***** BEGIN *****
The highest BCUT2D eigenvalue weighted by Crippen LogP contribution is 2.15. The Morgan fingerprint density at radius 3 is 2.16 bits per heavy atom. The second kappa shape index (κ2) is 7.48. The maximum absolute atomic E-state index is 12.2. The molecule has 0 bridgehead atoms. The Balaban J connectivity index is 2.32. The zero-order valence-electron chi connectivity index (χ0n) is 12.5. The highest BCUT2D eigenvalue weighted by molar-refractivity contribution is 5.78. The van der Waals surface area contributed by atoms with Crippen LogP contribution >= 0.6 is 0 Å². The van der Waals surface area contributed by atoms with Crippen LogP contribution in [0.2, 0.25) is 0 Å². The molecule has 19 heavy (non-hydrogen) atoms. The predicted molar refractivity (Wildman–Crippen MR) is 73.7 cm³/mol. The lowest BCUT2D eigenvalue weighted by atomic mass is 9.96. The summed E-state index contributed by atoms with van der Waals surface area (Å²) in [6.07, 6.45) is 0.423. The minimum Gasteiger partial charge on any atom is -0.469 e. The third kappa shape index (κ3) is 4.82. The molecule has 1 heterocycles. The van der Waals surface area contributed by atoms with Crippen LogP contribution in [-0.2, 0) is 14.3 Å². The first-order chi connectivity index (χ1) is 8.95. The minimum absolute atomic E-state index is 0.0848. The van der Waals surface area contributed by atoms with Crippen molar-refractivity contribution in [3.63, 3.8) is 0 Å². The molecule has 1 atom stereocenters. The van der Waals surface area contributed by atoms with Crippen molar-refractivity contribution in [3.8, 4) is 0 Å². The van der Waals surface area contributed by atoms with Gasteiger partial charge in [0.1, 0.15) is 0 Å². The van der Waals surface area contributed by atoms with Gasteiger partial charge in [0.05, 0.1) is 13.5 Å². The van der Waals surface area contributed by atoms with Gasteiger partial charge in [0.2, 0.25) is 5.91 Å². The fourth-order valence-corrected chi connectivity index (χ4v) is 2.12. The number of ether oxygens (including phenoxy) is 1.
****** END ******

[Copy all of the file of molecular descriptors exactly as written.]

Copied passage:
The highest BCUT2D eigenvalue weighted by Crippen LogP contribution is 2.15. The Morgan fingerprint density at radius 3 is 2.16 bits per heavy atom. The second kappa shape index (κ2) is 7.48. The maximum absolute atomic E-state index is 12.2. The molecule has 0 bridgehead atoms. The Balaban J connectivity index is 2.32. The zero-order valence-electron chi connectivity index (χ0n) is 12.5. The highest BCUT2D eigenvalue weighted by molar-refractivity contribution is 5.78. The van der Waals surface area contributed by atoms with Crippen LogP contribution >= 0.6 is 0 Å². The van der Waals surface area contributed by atoms with Crippen LogP contribution in [0.2, 0.25) is 0 Å². The molecule has 19 heavy (non-hydrogen) atoms. The predicted molar refractivity (Wildman–Crippen MR) is 73.7 cm³/mol. The lowest BCUT2D eigenvalue weighted by atomic mass is 9.96. The summed E-state index contributed by atoms with van der Waals surface area (Å²) in [6.07, 6.45) is 0.423. The minimum Gasteiger partial charge on any atom is -0.469 e. The third kappa shape index (κ3) is 4.82. The molecule has 1 heterocycles. The van der Waals surface area contributed by atoms with Crippen LogP contribution in [-0.2, 0) is 14.3 Å². The first-order chi connectivity index (χ1) is 8.95. The minimum absolute atomic E-state index is 0.0848. The van der Waals surface area contributed by atoms with Crippen molar-refractivity contribution in [3.63, 3.8) is 0 Å². The molecule has 1 atom stereocenters. The van der Waals surface area contributed by atoms with Crippen molar-refractivity contribution in [3.8, 4) is 0 Å². The van der Waals surface area contributed by atoms with Gasteiger partial charge in [0.1, 0.15) is 0 Å². The van der Waals surface area contributed by atoms with Gasteiger partial charge in [0.05, 0.1) is 13.5 Å². The van der Waals surface area contributed by atoms with Gasteiger partial charge in [0.2, 0.25) is 5.91 Å². The fourth-order valence-corrected chi connectivity index (χ4v) is 2.12. The number of ether oxygens (including phenoxy) is 1.